ISLAMABAD (Reuters) - The election of a new leader of Pakistan’s lawyer community may help ease growing tension between the government and the judiciary, analysts say, while at the same time strengthening Pakistan’s democracy.
Renowned human rights activist Asma Jahangir Wednesday was elected president of the Supreme Court Bar Association, defeating rivals seen as allies of the dominating judiciary against the government of President Asif Ali Zardari.
Lawyers have emerged as key political players in Pakistani politics after they launched a popular campaign for the restoration of scores of judges, including Chief Justice Iftikhar Chaudhry, sacked by former President Pervez Musharraf in 2007.
Zardari, who succeeded Musharraf as president, reinstated the judges last year but tensions have been simmering between the government and judiciary after Chaudhry struck down a law giving amnesty to Zardari, his top aides and thousands of others.
Jahangir’s election is a milestone in more ways than one. She’s the first woman to head the SCBA and an unabashed advocate of minority rights. And while her margin of victory was small, it suggests a split between the pro- and anti-government factions within the legal community.
“Asma Jahangir’s election is going to strengthen the government against the judiciary,” Anis Jilani, a senior lawyer, said.
This, in turn, could allow a more stable balance of power between Pakistan’s civilian institutions, a separation most analysts believe is crucial to strengthening democracy.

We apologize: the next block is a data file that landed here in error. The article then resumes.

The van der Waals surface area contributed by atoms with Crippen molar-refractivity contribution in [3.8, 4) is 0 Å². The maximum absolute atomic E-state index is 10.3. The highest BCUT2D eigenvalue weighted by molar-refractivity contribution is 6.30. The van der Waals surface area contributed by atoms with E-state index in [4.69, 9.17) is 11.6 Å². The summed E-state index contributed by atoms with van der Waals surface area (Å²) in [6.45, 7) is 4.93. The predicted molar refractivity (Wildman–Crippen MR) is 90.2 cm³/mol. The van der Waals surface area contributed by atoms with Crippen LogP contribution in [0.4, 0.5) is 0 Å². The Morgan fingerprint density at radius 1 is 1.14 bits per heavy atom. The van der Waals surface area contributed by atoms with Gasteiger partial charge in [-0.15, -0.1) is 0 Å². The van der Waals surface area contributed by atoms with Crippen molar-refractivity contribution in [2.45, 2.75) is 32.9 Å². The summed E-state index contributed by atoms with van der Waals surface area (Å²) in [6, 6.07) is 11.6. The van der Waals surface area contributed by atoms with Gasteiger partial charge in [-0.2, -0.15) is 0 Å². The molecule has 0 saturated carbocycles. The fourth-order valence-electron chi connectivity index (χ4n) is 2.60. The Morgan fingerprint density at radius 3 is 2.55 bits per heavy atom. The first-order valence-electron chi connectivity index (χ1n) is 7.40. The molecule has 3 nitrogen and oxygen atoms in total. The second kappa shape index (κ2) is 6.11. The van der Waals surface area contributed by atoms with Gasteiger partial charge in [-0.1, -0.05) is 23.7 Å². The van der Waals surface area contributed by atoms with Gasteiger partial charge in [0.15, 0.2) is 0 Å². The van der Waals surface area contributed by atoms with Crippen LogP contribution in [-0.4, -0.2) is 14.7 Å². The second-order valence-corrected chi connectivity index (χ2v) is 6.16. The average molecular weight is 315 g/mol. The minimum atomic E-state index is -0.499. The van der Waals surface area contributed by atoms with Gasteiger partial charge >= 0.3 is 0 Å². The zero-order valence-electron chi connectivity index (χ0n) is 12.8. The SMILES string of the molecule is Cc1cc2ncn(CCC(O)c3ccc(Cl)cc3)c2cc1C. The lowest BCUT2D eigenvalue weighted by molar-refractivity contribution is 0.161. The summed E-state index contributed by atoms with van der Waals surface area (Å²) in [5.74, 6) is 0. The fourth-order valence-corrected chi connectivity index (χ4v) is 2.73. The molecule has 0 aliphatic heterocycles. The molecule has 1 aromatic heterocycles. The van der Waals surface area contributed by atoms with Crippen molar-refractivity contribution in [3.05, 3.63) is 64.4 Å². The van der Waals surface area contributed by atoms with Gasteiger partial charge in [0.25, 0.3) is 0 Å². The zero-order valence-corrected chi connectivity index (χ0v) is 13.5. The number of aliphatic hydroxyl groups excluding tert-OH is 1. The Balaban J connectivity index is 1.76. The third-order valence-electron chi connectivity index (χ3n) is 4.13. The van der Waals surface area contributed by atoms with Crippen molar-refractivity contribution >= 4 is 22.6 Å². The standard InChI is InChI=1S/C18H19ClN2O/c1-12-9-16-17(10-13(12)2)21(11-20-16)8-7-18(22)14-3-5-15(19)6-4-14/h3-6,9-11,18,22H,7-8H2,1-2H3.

“Asma’s voice will carry weight as a constitutionally valid voice in spelling out the correct place of parliament, executive and judiciary within Pakistan’s constitutional work,” political commentator Nasim Zehra wrote in the Daily Times newspaper.
Jahangir earlier this year warned that Pakistan could see a “judicial dictatorship in the country if the judiciary continuously moves ahead in its present direction.”
The judiciary has been accused by critics of engaging in a politically motivated persecution of the government. Supporters say it is trying to clean up corruption and reform Pakistani politics.
Speculation has been rife in Pakistan that Chaudhry may reject a government appeal to reinstate the amnesty law, which could spark a new political crisis in the south Asian nation critical for U.S. efforts to stabilize Afghanistan.
Jahangir has also been critical of lawyers who have been supporting the judiciary in its row with the government, saying the bar should not take sides.
Human Rights Watch hailed Jahangir’s election as victory for the “country’s transition to genuine civilian rule.”
Though pro-government lawyers fully supported Jahangir in her election, analysts caution that the independence-minded SCBA president is unlikely to blindly support the government.
“She will not favor unjudicious moves by the judiciary... but if she finds any mistake from the government, she is bold enough to stand up against them,” M. Ziauddin, editor of daily Express Tribune, said. “She will act as a balancing factor.”
This was reflected in her comments after her victory.
“The bar will not speak the language of judges,” she told reporters after her election. “It will also not speak the language of any political party. It will have its own voice.”
Additional reporting by Kamran Haider; Editing by Chris Allbritton